The final tale is entitled A Drop Of Water, which is far creepier than I remember it being in the American cut of BLACK SABBATH. A Drop Of Water concerns a nurse (Jacqueline Pierreux), who is called out on a rainy night to assist in the dressing a corpse for burial. As it turns out the recently departed woman was a very powerful medium, who supposedly died in the midst of a sťance. As the nurse dresses the body, she forces a valuable ring off the dead womanís finger, knocking over a glass of water, which causes a dripping sound in the bedchamber. Somehow the continuous dripping sound follows the nurse back to her own apartment, where she is driven over the brink by visions of the dead medium, who has come to collect her stolen property. After the shock that comes at the end of A Drop Of Water, Bava and Karloff concocted an amusing closing for the movie that has never been seen by American audiences. A laugh is always a good way to release the tension that builds during a horror movie, and it proves to be an effective end to the Italian version of BLACK SABBATH.
Image Entertainment has done a terrific job with their DVD edition of BLACK SABBATH. BLACK SABBATH is framed at 1.78:1 and the DVD features the anamorphic enhancement for playback on 16:9 displays. The film element shows some signs of wear, primarily at reel changes, which include scratches, speckling and other markings. Despite the flaws, the presentation is quite striking. The first thing one notices about BLACK SABBATH is Mario Bavaís impressive use of color, which is brought out in this presentation like never before. This may have something to do with Italian prints being processed by Technicolor, while the American prints were in the cheaper Pathecolor process. The colors are truly beautiful in all three segments of the film, but they are the downright hypnotic during The Wurdalak and A Drop Of Water. All of the hues on the DVD are rich and beautifully rendered without a trace of distortion. The image on the DVD is sharp and offers up a solid detail throughout the presentation. Blacks are fairly accurate and this nearly forty-year-old film manages a respectable level of shadow detail, which gives the image good depth. There are no visible traces of digital compression artifacts to mar oneís enjoyment of this fine horror movie.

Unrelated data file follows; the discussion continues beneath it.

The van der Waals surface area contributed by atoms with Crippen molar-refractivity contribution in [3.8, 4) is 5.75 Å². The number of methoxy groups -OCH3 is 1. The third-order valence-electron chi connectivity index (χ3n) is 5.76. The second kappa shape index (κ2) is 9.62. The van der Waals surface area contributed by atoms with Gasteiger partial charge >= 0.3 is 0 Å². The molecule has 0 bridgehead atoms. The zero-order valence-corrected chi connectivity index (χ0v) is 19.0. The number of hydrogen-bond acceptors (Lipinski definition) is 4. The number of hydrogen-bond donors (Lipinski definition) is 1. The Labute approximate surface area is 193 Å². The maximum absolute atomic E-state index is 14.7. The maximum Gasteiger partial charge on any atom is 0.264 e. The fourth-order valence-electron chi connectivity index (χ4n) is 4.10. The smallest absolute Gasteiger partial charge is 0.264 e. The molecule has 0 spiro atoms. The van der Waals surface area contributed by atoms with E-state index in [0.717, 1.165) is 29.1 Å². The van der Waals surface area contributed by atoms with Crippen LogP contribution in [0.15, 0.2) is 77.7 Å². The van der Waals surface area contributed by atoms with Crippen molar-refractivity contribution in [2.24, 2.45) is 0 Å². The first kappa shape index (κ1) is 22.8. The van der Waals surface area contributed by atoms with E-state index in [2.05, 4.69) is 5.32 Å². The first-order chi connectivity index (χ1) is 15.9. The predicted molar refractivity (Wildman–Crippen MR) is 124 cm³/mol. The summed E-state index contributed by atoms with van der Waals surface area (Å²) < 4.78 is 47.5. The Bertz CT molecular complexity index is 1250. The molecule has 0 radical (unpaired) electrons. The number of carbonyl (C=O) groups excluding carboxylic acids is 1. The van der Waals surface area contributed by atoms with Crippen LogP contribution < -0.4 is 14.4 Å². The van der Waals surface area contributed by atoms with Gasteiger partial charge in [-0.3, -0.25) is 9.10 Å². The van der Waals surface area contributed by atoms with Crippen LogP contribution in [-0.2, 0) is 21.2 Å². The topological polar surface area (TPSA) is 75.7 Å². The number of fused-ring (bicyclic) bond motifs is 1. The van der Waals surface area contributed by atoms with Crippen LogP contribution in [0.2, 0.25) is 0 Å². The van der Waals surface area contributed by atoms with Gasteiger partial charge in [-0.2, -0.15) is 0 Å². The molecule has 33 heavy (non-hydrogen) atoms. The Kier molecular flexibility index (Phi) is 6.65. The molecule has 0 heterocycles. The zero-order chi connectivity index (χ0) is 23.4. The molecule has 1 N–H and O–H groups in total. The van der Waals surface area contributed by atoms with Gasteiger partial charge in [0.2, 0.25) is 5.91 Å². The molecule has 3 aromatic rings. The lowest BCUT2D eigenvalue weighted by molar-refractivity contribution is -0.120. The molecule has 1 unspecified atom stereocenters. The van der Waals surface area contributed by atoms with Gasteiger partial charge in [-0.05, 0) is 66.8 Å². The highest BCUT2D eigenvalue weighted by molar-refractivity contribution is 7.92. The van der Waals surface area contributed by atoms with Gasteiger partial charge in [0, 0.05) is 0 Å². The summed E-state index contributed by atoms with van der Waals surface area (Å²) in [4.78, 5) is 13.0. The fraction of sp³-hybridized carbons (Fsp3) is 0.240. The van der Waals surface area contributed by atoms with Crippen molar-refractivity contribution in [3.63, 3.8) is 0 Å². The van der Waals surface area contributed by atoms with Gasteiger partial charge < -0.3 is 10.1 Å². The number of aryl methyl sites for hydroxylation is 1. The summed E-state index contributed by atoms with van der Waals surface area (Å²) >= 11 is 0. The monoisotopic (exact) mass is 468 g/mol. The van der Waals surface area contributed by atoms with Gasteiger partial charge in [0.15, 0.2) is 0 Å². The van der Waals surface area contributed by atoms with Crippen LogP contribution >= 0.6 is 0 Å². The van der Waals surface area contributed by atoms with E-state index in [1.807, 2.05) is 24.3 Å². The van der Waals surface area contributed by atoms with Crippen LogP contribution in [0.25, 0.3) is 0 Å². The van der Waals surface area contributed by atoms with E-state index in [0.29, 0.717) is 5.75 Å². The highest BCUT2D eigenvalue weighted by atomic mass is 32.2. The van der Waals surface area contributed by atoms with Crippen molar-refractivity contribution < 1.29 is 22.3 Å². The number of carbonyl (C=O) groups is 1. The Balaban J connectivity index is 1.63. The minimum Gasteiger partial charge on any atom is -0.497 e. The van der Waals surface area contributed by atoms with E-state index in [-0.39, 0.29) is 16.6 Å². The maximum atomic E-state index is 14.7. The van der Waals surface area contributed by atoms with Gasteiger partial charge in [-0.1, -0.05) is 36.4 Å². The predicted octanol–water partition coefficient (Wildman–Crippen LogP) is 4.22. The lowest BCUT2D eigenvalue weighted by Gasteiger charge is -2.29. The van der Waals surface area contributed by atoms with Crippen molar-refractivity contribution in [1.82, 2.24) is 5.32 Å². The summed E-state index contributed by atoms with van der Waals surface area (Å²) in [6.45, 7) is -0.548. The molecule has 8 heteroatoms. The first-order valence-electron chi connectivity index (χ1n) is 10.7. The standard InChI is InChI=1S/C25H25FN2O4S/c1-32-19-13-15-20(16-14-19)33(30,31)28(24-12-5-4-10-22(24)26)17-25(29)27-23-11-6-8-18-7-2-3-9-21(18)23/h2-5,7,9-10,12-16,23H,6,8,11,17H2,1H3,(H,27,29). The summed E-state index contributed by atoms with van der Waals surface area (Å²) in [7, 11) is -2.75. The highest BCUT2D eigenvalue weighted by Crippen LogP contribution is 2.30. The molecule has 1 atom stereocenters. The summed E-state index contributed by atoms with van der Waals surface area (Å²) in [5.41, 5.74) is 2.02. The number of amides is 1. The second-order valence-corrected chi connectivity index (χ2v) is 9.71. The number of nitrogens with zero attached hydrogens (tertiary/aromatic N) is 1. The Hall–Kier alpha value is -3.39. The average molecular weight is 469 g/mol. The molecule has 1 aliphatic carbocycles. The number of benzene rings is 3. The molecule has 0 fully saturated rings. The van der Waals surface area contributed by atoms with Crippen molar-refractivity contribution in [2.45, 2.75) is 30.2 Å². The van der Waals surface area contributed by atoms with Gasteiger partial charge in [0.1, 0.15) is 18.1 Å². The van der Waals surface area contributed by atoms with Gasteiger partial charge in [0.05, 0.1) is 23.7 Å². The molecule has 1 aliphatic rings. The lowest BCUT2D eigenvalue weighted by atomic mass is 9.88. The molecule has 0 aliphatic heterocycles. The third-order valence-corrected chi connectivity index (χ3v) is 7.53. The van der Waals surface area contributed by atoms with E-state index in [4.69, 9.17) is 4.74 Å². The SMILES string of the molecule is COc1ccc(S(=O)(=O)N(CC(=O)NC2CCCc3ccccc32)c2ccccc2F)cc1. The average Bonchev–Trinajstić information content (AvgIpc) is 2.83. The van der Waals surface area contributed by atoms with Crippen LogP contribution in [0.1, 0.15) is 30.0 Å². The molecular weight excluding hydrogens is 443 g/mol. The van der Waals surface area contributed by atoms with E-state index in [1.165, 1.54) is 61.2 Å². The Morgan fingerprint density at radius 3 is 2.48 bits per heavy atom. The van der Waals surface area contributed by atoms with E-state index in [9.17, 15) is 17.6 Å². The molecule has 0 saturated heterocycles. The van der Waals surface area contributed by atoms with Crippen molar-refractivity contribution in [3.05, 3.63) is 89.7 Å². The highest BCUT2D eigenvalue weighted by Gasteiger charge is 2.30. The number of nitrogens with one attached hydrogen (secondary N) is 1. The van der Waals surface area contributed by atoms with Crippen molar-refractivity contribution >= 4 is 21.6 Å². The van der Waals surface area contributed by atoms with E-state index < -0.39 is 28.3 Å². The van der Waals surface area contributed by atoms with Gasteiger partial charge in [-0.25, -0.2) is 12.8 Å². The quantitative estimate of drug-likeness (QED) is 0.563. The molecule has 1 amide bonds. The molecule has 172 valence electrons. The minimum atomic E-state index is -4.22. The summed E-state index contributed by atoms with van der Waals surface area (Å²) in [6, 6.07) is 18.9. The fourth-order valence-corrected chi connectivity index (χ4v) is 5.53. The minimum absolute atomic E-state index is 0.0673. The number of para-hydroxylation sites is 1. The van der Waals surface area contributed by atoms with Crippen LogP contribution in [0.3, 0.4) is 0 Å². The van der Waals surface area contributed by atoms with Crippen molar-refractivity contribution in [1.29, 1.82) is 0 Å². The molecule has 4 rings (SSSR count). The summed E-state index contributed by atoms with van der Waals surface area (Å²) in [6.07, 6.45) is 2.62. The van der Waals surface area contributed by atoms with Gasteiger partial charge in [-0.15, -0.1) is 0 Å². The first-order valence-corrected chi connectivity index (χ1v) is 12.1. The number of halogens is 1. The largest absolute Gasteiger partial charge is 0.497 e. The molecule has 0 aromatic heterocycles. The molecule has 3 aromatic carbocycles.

The Dolby Digital Italian soundtrack does have frequency limitations, as well as some background hiss. Also, playing back the soundtrack at higher volume levels sometimes causes Robert Nicolosiís musical score to become distorted. Still, I would rather live with this annoyance, than to be subjected to the awful Les Baxter music that was tacked onto the American version of BLACK SABBATH. Easy to read yellow English subtitles are provided on the DVD, for the non-Italian speaking audience that will be purchasing this DVD. For some reason the basic interactive menus were very slow to respond on my particular DVD player. However, through the menus, one has access to the standard scene selection and set up features, plus a few extras. An Italian theatrical trailer, a Mario Bava biography/filmography, plus a Boris Karloff filmography and a nice size still gallery comprise the DVDís supplemental material. The DVD jacket also includes extensive liner notes by Tim Lucas of Video Watchdog magazine.
Thanks to Image Entertainmentís decision to release the original Italian version of BLACK SABBATH, I found a completely new appreciation for this terrific horror movie. This is a DVD that genre fans will want to add to their collections. Highly recommended.